\(\underline{P} (Cl_t^{\ge })=\{x \in U:\varDelta _{P}^{+}(x)\subseteq Cl_t^{\ge }\}\),

\(\bar{P}(Cl_t^{\ge })= \{x\in U: \varDelta _{P}^{}(x)\cap Cl_{t}^{\ge }\ne \emptyset \}\).
Analogously, the Plower and Pupper approximations of \(Cl_t^\le \) with respect to P are defined as follows:

\(\underline{P} (Cl_t^{\le })=\{x \in U:\varDelta _{P}^{}(x)\subseteq Cl_t^{\le }\}\),

\(\bar{P}(Cl_t^{\le })= \{x\in U:\varDelta _{P}^{+}(x)\cap Cl_{t}^{\le }\ne \emptyset \}\).
The lower approximations group the objects which certainly belong to class unions \(Cl_t^{\ge }\) (resp. \(Cl_t^{\le }\)). The upper approximations group the objects which could belong to \(Cl_t^{\ge }\) (resp. \(Cl_t^{\le }\)).
The Pboundaries of \(Cl_t^\ge \) and \(Cl_t^\le \) are defined as follows:

\(Bn_P(Cl_t^{\ge })=\bar{P}(Cl_t^{\ge })\underline{P}(Cl_{t}^{\ge })\),

\(Bn_P(Cl_t^{\le })=\bar{P}(Cl_t^{\le })\underline{P}(Cl_t^{\le })\).
The boundaries group objects that can neither be ruled in nor out as members of class \(Cl_{t}\).
2.3 Decision Rules
The approximations of upward and downward unions of classes can serve to induce a set of ifthen decision rules relating condition and decision attributes. There are five basic types of decision rules:

Certain decision rules. These rules are generated from the lower approximation of the union of classes \(Cl_t^{\le }\) or \(Cl_t^{\ge }\). A decision rule from this type has one of the following structures:

Type 1: if \(f(x, q_1)\le r_1\wedge \cdots \wedge f(x, q_m)\le r_m\) then \(x \in Cl_t^\le \)

Type 2: if \(f(x, q_1)\ge r_1\wedge \cdots \wedge f(x, q_m)\ge r_m\) then \(x \in Cl_t^\ge \)
where \((r_1,\cdots ,r_m) \in (V_{q_1}\times \cdots \times V_{q_m})\).


Possible decision rules. These rules are generated from the upper approximation of the union of classes \(Cl_t^{\le }\) or \(Cl_t^{\ge }\). A decision rule from this type has one of the following structures:

Type 3: if \(f(x, q_1)\le r_1\wedge \cdots \wedge f(x, q_m)\le r_m\) then \(x \text{ could } \text{ belong } \text{ to } Cl_t^\le \)

Type 4: if \(f(x, q_1)\ge r_1\wedge \cdots \wedge f(x, q_m)\ge r_m\) then \(x \text{ could } \text{ belong } \text{ to } Cl_t^\ge \)
where \((r_1,\cdots ,r_m) \in (V_{q_1}\times \cdots \times V_{q_m})\).


Approximate rules. These rules are generated from the boundaries. A decision rule from this type has the following structure:

Type 5: if \(f(x, q_1)\le r_1\wedge \cdots \wedge f(x, q_m)\le r_m\wedge f(x, q_{m+1})\le r_{m+1}\wedge \cdots \wedge f(x,r_{p})\le r_{p}\) then \(x \in Cl_s\cup Cl_{s+1}\cup \cdots \cup Cl_t\)
where \((r_1,\cdots ,r_p) \in (V_{q_1}\times \cdots \times V_{q_p})\).

Only the two first types are considered in the rest of this paper.
The most popular rule induction algorithm for DRSA is DOMLEM [9], which generates a minimal set of rules.
3 Decision Rules Matching and Overlapping
3.1 Basic Definitions
A decision rule R is defined as a collection of elementary conditions and a conclusion. Let R.C denotes the set of conditions of rule R and \(R.C_i\) denote each member of this set. Let R.N denote the cardinality of this set. Let R.D denotes the conclusion associated with rule R. Each decision rule R is characterized by its type R.T.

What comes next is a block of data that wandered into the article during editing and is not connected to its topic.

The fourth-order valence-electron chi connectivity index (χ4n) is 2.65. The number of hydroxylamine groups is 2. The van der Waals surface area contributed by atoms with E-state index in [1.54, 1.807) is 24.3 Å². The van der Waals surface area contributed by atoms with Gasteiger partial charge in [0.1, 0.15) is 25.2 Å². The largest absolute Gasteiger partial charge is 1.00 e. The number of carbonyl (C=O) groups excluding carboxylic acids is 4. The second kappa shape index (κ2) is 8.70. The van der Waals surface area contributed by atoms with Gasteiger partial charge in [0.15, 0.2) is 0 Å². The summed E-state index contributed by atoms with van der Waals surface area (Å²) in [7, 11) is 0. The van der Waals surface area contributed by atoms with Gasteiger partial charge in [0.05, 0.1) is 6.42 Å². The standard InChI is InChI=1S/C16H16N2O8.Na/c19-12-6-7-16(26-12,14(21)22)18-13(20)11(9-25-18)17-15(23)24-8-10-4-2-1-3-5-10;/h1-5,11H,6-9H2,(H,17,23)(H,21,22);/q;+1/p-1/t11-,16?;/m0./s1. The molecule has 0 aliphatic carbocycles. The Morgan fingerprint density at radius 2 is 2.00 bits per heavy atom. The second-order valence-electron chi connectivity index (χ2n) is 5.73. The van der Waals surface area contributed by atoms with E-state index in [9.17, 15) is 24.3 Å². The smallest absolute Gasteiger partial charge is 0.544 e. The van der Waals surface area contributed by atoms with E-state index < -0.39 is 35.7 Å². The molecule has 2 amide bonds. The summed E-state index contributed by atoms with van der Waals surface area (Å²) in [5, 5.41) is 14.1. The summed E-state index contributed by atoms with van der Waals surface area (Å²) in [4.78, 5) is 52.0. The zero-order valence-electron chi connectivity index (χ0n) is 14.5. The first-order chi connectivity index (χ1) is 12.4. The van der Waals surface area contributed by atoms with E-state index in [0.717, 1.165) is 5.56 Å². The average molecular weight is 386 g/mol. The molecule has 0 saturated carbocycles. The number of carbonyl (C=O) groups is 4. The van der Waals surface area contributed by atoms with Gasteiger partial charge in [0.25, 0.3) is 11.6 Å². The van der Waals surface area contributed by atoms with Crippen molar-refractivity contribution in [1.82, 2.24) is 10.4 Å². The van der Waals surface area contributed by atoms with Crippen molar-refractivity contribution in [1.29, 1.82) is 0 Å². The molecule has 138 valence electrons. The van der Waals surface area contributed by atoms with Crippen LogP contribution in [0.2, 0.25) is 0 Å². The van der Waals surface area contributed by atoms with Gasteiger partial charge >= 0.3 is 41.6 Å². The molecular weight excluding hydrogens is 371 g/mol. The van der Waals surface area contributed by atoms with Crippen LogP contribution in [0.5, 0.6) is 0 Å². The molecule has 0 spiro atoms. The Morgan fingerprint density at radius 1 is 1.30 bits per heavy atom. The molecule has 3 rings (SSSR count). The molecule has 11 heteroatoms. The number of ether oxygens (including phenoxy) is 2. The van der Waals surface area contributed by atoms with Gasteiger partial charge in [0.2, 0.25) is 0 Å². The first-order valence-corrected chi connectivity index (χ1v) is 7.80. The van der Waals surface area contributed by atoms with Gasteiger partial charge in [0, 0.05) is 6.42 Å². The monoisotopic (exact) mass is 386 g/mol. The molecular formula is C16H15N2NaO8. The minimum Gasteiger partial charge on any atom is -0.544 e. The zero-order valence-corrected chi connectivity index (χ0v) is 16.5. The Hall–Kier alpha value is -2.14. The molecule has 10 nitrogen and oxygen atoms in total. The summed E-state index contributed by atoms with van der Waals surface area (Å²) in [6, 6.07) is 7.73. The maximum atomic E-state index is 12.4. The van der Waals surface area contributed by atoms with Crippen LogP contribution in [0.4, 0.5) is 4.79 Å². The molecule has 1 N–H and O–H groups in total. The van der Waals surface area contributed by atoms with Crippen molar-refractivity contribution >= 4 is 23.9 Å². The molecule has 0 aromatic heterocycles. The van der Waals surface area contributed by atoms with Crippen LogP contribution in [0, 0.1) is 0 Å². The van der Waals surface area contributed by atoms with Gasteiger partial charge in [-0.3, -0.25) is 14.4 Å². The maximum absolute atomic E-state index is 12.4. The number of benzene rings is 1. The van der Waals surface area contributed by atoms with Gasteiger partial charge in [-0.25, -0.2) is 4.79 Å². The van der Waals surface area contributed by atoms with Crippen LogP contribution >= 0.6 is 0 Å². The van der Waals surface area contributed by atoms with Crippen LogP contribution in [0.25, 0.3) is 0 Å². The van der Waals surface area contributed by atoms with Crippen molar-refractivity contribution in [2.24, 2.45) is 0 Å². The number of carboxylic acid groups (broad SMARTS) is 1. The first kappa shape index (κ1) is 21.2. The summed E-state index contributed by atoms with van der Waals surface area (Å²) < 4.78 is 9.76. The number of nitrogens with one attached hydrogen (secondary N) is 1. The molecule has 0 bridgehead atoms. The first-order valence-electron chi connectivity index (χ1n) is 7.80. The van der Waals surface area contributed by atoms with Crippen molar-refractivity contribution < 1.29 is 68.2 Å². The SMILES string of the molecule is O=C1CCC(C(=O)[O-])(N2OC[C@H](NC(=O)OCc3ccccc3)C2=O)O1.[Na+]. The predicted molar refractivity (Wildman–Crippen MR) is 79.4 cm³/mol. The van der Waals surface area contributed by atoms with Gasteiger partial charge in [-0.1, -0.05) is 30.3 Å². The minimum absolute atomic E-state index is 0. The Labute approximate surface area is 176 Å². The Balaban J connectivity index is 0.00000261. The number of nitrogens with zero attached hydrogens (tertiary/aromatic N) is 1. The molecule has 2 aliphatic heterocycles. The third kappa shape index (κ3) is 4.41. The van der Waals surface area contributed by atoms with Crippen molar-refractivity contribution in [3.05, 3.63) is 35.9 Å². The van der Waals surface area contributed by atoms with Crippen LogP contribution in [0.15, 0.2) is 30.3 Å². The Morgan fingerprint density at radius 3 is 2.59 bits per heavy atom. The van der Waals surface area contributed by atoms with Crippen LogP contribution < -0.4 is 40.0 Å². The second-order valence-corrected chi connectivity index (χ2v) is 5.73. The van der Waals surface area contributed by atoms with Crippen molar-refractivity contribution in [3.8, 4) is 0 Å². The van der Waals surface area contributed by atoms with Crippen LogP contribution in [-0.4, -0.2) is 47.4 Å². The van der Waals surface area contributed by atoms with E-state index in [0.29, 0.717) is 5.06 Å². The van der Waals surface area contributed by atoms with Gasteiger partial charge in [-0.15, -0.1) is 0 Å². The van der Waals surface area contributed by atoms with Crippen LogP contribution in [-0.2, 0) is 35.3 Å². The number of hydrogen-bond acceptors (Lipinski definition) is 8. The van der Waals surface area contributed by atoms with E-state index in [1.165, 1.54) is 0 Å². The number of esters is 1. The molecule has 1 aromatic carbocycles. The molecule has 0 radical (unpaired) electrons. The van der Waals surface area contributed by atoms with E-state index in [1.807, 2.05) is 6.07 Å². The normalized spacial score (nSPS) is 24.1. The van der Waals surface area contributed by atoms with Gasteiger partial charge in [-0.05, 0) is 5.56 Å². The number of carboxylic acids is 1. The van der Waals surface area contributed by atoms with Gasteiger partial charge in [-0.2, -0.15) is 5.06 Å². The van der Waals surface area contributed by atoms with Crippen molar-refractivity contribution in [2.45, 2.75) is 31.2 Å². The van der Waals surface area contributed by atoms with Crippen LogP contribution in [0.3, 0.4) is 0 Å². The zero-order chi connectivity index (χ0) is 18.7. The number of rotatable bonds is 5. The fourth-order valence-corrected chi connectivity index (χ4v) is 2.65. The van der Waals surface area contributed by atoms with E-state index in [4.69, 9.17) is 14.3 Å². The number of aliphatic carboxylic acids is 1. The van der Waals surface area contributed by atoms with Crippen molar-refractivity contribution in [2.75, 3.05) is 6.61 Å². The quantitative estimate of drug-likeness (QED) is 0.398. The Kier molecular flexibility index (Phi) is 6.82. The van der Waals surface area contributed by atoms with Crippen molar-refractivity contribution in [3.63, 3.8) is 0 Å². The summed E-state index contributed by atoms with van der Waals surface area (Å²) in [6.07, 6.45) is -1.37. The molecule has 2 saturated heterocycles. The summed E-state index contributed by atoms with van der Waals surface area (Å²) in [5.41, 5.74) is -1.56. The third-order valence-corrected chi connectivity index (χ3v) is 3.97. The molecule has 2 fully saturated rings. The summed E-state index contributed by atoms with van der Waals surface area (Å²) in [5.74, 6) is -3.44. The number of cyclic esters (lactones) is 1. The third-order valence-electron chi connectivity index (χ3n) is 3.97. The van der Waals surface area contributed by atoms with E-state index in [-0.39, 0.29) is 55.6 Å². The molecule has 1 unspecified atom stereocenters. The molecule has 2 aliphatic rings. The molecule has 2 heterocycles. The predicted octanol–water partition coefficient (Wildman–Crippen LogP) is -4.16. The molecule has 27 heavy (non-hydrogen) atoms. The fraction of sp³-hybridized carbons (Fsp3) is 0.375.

An elementary condition \(C_i\) is defined by an attribute Q, an operator O and a righthand member H. Let \(C_i.Q\), \(C_i.O\) and \(C_i.H\) denote these three elements.
3.2 Conditions Matching
Definition 1
(Conditions equality). Let \(C_k\) and \(C_l\) be two conditions of the same type. Then, \(C_k\) is equal to \(C_l\) (denoted \(C_k=C_l\)) iff:
Definition 2
(Type 1 conditions inclusion). Let \(C_k\) and \(C_l\) be two conditions of Type 1 decision rules. Then, \(C_k\) is included in \(C_l\) (denoted \(C_k\subseteq C_l\)) iff:
Definition 3
(Type 2 conditions inclusion). Let \(C_k\) and \(C_l\) be two conditions of Type 2 decision rules. Then, \(C_k\) includes \(C_l\) (denoted \(C_k\supseteq C_l\)) iff:
3.3 Decision Rules Matching
The equality between two decision rules is defined as follows.
Definition 4
(Decision rules equality). Let \(R_i\) and \(R_j\) be two decision rules of the same type. Then, \(R_i\) is equal to \(R_j\) (denoted \(R_i=R_j\)) iff:
Definition 5
(Decision rules Type 1 full inclusion). Let \(R_i\) and \(R_j\) be two decision rules of Type 1. Then, \(R_i\) is fully included in \(R_j\) (denoted \(R_i\subseteq R_j\)) iff:
This definition implicity ensures that rules \(R_i\) and \(R_j\) must have the same cardinality, i.e., \(R_i.N=R_j.N\).
Definition 6
(Decision rules Type 1 Partial inclusion). Let \(R_i\) and \(R_j\) be two decision rules of Type 1. Then, \(R_i\) is partially included in \(R_j\) (denoted \(R_i\subset R_j\)) iff:
The last condition (i.e., \(R_i.N<R_j.N\)) in this definition ensures that the cardinality of rule \(R_i\) must be strictly less that the one of \(R_j\).
Definition 7
(Decision rules Type 2 full inclusion). Let \(R_i\) and \(R_j\) be two decision rules of Type 2. Then, \(R_i\) is fully included in \(R_j\) (denoted \(R_i\supseteq R_j\)) iff:
This definition implicity ensures that rules \(R_i\) and \(R_j\) must have the same cardinality, i.e., \(R_i.N=R_j.N\).
Definition 8
(Decision rules Type 2 partial inclusion). Let \(R_i\) and \(R_j\) be two decision rules of Type 2. Then, \(R_i\) is partially included in \(R_j\) (denoted \(R_i\supset R_j\)) iff:
The last condition (i.e., \(R_i.N<R_j.N\)) in this definition ensures that the cardinality of rule \(R_i\) must be strictly less that the one of \(R_j\).
3.4 Overlapping Decision Rules
Let \(R_i\) be a Type 1 decision rule and \(R_j\) be a Type 2 decision rule. Although these rules are of different types, they may or not share some parts of their conditions and/or decisions. Four basic cases can be distinguished: (i) \(R_i\) and \(R_j\) are fully disjoint; (ii) \(R_i\) and \(R_j\) have overlapped conditions but their decisions are disjoint; (iii) \(R_i\) and \(R_j\) have overlapped decisions but their conditions are disjoint; and (iv) \(R_i\) and \(R_j\) have overlapped conditions and overlapped decisions.